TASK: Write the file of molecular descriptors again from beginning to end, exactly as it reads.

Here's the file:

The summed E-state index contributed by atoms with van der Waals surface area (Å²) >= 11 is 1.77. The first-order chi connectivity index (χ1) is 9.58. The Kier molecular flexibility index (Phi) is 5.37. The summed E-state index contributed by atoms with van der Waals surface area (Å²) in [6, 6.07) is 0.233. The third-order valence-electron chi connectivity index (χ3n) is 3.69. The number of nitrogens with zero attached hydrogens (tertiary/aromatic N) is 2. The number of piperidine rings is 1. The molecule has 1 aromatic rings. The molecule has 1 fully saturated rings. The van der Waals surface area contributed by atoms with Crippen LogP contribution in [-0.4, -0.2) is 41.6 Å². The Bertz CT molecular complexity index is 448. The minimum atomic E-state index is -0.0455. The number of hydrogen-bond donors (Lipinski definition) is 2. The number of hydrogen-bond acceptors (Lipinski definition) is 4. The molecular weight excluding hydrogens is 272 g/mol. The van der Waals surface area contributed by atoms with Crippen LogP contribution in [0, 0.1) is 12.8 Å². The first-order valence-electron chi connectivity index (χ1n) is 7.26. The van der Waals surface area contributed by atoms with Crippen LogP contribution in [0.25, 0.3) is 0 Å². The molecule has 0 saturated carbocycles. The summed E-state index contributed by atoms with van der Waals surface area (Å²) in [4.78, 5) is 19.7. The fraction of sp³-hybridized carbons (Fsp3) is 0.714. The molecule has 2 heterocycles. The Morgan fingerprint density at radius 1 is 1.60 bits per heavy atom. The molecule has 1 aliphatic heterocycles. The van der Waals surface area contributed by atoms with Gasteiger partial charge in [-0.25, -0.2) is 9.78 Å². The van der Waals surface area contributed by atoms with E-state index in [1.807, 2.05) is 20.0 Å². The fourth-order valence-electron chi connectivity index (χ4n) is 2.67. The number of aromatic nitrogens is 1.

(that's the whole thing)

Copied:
The summed E-state index contributed by atoms with van der Waals surface area (Å²) >= 11 is 1.77. The first-order chi connectivity index (χ1) is 9.58. The Kier molecular flexibility index (Phi) is 5.37. The summed E-state index contributed by atoms with van der Waals surface area (Å²) in [6, 6.07) is 0.233. The third-order valence-electron chi connectivity index (χ3n) is 3.69. The number of nitrogens with zero attached hydrogens (tertiary/aromatic N) is 2. The number of piperidine rings is 1. The molecule has 1 aromatic rings. The molecule has 1 fully saturated rings. The van der Waals surface area contributed by atoms with Crippen LogP contribution in [-0.4, -0.2) is 41.6 Å². The Bertz CT molecular complexity index is 448. The minimum atomic E-state index is -0.0455. The number of hydrogen-bond donors (Lipinski definition) is 2. The number of hydrogen-bond acceptors (Lipinski definition) is 4. The molecular weight excluding hydrogens is 272 g/mol. The van der Waals surface area contributed by atoms with Crippen LogP contribution in [0, 0.1) is 12.8 Å². The first-order valence-electron chi connectivity index (χ1n) is 7.26. The van der Waals surface area contributed by atoms with Crippen LogP contribution in [0.25, 0.3) is 0 Å². The molecule has 0 saturated carbocycles. The summed E-state index contributed by atoms with van der Waals surface area (Å²) in [4.78, 5) is 19.7. The fraction of sp³-hybridized carbons (Fsp3) is 0.714. The molecule has 2 heterocycles. The Morgan fingerprint density at radius 1 is 1.60 bits per heavy atom. The molecule has 1 aliphatic heterocycles. The van der Waals surface area contributed by atoms with Gasteiger partial charge in [-0.25, -0.2) is 9.78 Å². The van der Waals surface area contributed by atoms with E-state index in [1.807, 2.05) is 20.0 Å². The fourth-order valence-electron chi connectivity index (χ4n) is 2.67. The number of aromatic nitrogens is 1.